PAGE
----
We've had things we've done, to try to arm people with the tools to do that.

I think the real magic is you arm them with the tools, then they start to have

the expectation, somebody's going to say something to me, and it's not bad they do.

It's good they engage, and so I think that's changed and

driven our safety culture and, again, that's very important.

In terms of regulation, railroads are,

some people think railroads are a government organization.

It's amazing how many people would say, you actually own the track you run on?

So regulation has a big effect on us, and we always have some

additional things where I, we're sometimes say we're special.

So we don't just have OSHA, we have the Federal Railroad Administration for

safety, for instance.

And there are a lot of regulations that we have, we don't, and

we recognize those people have a job they have to do to protect public safety, so

I will never suggest they shouldn't.

But over time there's also things that come along,

that regulations come about that.

That have unintended consequences,

and as technology changes, those regulations don't change.

So one of things we're spending a lot, in terms of things we spend time on.

One of the things we're spending time on is just that, how we can use technology,

to move from a command of control sort of regulatory scheme,

to aperformance sort of scheme.

And so we can have an autonomous detection car, they can go out and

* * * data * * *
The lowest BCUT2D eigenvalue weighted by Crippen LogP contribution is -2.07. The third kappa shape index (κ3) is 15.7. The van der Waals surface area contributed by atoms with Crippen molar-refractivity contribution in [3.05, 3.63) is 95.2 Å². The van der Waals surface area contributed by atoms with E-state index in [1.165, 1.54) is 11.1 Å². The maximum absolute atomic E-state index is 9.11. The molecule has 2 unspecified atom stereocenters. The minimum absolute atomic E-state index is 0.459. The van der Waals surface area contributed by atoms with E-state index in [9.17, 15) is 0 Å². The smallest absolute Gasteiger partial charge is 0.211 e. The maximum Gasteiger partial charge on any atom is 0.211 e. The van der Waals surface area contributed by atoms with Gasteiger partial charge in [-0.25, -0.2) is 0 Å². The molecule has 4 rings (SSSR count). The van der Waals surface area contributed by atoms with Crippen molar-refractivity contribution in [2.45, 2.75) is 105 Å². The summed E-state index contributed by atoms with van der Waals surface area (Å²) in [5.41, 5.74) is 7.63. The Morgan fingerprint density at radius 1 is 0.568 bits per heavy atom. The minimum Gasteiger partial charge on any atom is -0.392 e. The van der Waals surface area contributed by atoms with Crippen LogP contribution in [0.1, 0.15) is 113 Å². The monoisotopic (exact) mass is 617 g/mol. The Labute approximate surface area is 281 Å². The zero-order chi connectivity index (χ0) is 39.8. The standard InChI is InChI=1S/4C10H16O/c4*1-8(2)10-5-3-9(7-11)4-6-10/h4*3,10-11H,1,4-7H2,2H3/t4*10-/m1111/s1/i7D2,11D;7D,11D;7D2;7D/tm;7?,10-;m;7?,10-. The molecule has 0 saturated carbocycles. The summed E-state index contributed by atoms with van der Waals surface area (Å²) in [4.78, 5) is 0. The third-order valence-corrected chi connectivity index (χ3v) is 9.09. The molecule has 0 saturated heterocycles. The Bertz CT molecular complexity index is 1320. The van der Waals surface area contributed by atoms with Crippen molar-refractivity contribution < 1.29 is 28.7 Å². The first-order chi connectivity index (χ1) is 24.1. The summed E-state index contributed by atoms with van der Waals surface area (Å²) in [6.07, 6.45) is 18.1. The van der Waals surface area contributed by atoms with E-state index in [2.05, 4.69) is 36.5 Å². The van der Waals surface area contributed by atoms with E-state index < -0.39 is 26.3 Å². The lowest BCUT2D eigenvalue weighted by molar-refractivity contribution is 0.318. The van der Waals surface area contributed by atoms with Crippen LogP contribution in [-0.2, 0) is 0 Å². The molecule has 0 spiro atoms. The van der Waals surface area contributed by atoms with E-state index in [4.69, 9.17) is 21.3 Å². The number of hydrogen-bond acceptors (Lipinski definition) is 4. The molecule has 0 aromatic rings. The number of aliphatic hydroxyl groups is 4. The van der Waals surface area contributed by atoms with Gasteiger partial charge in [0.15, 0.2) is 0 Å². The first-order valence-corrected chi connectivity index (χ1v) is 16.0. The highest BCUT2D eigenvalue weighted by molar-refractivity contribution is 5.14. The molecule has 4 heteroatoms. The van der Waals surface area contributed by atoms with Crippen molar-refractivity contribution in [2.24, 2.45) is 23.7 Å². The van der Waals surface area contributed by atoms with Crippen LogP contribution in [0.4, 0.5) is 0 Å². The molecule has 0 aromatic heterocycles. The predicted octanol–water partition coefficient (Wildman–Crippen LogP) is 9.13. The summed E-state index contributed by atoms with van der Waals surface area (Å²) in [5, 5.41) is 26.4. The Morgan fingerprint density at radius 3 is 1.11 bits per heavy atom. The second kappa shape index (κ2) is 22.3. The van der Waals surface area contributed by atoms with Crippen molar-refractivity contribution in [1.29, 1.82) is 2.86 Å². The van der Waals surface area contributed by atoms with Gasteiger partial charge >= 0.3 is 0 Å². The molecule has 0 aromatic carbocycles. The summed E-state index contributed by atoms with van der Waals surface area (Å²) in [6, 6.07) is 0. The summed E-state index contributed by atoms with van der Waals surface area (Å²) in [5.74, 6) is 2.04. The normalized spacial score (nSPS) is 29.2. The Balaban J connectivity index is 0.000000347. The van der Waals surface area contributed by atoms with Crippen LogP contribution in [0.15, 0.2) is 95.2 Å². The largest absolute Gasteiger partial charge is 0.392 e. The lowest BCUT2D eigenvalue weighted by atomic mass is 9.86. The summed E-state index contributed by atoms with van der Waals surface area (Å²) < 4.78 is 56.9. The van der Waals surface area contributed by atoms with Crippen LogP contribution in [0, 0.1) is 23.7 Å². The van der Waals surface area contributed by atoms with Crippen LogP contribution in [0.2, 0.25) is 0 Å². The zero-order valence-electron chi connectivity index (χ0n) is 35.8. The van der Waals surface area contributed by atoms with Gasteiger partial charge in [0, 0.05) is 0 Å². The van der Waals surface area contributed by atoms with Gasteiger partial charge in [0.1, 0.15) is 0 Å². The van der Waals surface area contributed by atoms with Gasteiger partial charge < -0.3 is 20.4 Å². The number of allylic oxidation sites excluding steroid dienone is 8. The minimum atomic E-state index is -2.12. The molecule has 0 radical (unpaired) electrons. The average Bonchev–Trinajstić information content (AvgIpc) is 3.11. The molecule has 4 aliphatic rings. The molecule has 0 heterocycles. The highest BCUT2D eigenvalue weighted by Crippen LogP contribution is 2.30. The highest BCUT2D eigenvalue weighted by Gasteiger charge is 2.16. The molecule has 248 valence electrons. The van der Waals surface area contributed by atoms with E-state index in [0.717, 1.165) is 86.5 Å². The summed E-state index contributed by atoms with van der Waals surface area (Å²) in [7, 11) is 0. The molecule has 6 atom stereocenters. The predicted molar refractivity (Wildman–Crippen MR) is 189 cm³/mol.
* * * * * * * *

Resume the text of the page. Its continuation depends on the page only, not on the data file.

run across the railroad, and find where are defects and respond to those.

And if we can demonstrate that we drive defects down, and incidents down, and

all of that.

We can do that,

as opposed to making sure somebody goes out and runs over the track everyday.

And those people do an important job, I don't want to minimize that one bit.

What they can do that way, versus what we can do with technology,

sometimes can completely change how the approach should be.

>> One of the themes that we're looking at in the course,

is how the mix of physical and digital is changing businesses.

If you look forward the next five to ten years, what do you think will be

the biggest impact of technology and digitization on the BNSF?

>> Well that's hard to pick one.

We've talked a lot about technology already, and

I think railroads have long been users of technology.

I think once PTC's in place as a safety system,

I think that we can bring some things to bear with that,

where we tie together something we call Movement Planner.

Which helps the dispatchers with how you plan out, how all the trains would run.

With other of our systems that we could have more

advanced train operations, and control those in different ways.

So I think as all those things come together,

those could be the biggest changes.

Some of those could be how the authorities for how the trains work,

instead of having a fixed distance between speak.

That could be dynamic moving along, and you get more capacity that way,

I think those things that could be the biggest change but we'd find out.

>> Carl we are very appreciative of your coming to Stanford, BNSF is very important

to our country, it's very important to all of us as society.

And we're grateful that you'll come to Stanford,

and help us learn more about your business, and explain it to the students.

>> Well, I'm thrilled to be here, and

I expect I'll get more out of it than the students do.

>> Carl, thanks for your time.

>> Thank you.


The Description of Carl Ice – CEO, BNSF